This is what happens when you’re drowning
in a sea of lies.
James Clapper, Former Director of National Intelligence
My friend Jack was ten years old that spring,
the night before the annual burgoo picnic
that his father’s club put on. Jack watched
the men toss beef, chicken legs, and pork
into a simmering outdoor pot hanging
on a spit above a fire. Two gutted rabbits,
a flank of deer. Potatoes, black beans,
lima beans, red peppers, and onions. After dark,
the men went inside to play cards and shoot pool.
“There was beer involved,” Jack said. All night,
the men took turns to go outside and stir
while Jack slept in a corner of the coat room. At five
the next morning, Jack’s dad woke him.
“I’m on a winning streak,” his father said.
Go outside and stir for me.”
Jack said that it smelled good. And heat
from the fire felt good, too, as smoke
rose into the trees above him. By six,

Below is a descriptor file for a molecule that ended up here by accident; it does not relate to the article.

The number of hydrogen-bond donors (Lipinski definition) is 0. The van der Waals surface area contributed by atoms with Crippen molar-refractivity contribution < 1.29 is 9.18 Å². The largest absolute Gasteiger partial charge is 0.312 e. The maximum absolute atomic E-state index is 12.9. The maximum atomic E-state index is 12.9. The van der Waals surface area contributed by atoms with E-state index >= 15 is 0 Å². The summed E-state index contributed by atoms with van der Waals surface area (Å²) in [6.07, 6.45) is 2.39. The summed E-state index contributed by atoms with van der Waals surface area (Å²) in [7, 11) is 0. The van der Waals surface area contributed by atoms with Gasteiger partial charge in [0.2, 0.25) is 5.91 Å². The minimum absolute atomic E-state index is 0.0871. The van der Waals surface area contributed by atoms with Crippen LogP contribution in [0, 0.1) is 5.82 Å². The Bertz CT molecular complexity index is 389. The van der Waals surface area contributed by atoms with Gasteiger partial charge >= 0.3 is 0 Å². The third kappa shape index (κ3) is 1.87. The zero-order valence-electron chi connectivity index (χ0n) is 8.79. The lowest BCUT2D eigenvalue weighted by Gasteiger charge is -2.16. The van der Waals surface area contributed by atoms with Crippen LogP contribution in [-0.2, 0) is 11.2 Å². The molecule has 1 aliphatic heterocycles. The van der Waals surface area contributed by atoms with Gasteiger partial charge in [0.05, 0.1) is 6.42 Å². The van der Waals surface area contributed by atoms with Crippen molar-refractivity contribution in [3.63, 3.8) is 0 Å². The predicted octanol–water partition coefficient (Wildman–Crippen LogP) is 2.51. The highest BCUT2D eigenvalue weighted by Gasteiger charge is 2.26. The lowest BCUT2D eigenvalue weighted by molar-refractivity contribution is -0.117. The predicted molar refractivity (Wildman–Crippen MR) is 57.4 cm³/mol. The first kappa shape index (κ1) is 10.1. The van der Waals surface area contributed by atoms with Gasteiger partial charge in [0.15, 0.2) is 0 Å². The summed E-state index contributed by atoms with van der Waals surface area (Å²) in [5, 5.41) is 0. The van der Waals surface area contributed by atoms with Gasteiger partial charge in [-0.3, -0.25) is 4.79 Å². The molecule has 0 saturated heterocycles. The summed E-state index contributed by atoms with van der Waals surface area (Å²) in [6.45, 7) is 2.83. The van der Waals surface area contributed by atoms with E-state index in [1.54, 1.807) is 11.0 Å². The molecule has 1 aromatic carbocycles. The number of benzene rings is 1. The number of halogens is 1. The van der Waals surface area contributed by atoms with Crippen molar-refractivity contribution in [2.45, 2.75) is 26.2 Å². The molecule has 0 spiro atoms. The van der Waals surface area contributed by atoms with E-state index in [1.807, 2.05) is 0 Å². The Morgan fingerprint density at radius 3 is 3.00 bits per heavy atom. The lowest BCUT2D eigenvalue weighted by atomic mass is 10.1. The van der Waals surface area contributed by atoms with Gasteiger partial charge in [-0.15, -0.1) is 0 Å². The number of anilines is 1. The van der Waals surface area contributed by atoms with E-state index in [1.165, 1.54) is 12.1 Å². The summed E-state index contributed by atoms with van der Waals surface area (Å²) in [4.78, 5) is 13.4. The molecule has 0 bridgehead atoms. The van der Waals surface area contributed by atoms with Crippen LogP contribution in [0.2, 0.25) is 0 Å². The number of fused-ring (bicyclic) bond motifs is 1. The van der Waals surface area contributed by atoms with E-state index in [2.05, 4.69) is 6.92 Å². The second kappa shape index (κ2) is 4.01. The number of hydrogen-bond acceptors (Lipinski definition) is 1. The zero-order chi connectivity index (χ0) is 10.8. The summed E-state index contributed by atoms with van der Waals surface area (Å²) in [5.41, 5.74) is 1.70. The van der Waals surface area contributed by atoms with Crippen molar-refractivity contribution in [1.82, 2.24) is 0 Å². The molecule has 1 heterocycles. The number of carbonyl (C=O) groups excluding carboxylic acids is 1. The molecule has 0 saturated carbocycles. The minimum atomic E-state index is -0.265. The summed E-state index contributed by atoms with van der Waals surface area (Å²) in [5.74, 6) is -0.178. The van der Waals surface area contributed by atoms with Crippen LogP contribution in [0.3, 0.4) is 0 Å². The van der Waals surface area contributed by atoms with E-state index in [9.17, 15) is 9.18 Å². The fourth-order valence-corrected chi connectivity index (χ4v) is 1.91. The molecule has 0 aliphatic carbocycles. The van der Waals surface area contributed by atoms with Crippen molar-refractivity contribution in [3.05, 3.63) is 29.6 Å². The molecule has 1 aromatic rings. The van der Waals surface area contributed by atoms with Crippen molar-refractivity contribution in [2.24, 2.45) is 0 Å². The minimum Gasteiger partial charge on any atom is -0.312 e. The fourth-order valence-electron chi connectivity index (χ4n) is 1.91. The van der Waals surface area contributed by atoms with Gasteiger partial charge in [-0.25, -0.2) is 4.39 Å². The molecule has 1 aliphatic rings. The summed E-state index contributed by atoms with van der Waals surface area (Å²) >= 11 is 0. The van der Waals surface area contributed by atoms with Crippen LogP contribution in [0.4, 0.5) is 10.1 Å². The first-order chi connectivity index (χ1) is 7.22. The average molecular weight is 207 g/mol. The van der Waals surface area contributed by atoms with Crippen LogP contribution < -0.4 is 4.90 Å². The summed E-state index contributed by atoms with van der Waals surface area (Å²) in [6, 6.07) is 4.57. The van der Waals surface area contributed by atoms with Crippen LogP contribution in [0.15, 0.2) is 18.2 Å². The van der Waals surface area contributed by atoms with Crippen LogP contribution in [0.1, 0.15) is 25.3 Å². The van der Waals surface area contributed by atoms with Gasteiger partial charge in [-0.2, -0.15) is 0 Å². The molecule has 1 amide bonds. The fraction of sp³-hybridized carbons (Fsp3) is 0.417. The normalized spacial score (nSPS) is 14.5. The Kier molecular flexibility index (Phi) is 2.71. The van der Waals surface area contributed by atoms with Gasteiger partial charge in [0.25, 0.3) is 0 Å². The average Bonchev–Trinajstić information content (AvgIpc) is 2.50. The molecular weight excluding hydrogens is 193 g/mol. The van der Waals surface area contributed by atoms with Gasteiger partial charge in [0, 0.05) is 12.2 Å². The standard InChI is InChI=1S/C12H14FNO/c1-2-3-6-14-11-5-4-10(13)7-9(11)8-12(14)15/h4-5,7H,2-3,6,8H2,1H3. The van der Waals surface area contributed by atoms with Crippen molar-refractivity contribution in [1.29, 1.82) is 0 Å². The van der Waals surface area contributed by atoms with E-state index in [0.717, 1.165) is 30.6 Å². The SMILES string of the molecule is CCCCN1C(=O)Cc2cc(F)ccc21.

the sun was up. Jack could see what he was stirring,
a mix of burgoo and catalpa worms, fallen from the trees
and writhing in the stew. In fear
the men would blame him, Jack kept stirring,
watching as the worms dissolved. “Fine,”
Jack said when his dad joined him by the fire
and asked how things were going.
“That was the hardest lie of my life,” Jack told me.
“After that, they got easier with each one.”
The poems of Mark Williams have appeared in The Hudson Review, The Southern Review, Rattle, New Ohio Review, and the anthologies, New Poetry From the Midwest, and The Sixty-Four. He has made several appearances in Poets Reading the News.
Photo of Donald Trump via his official Instagram.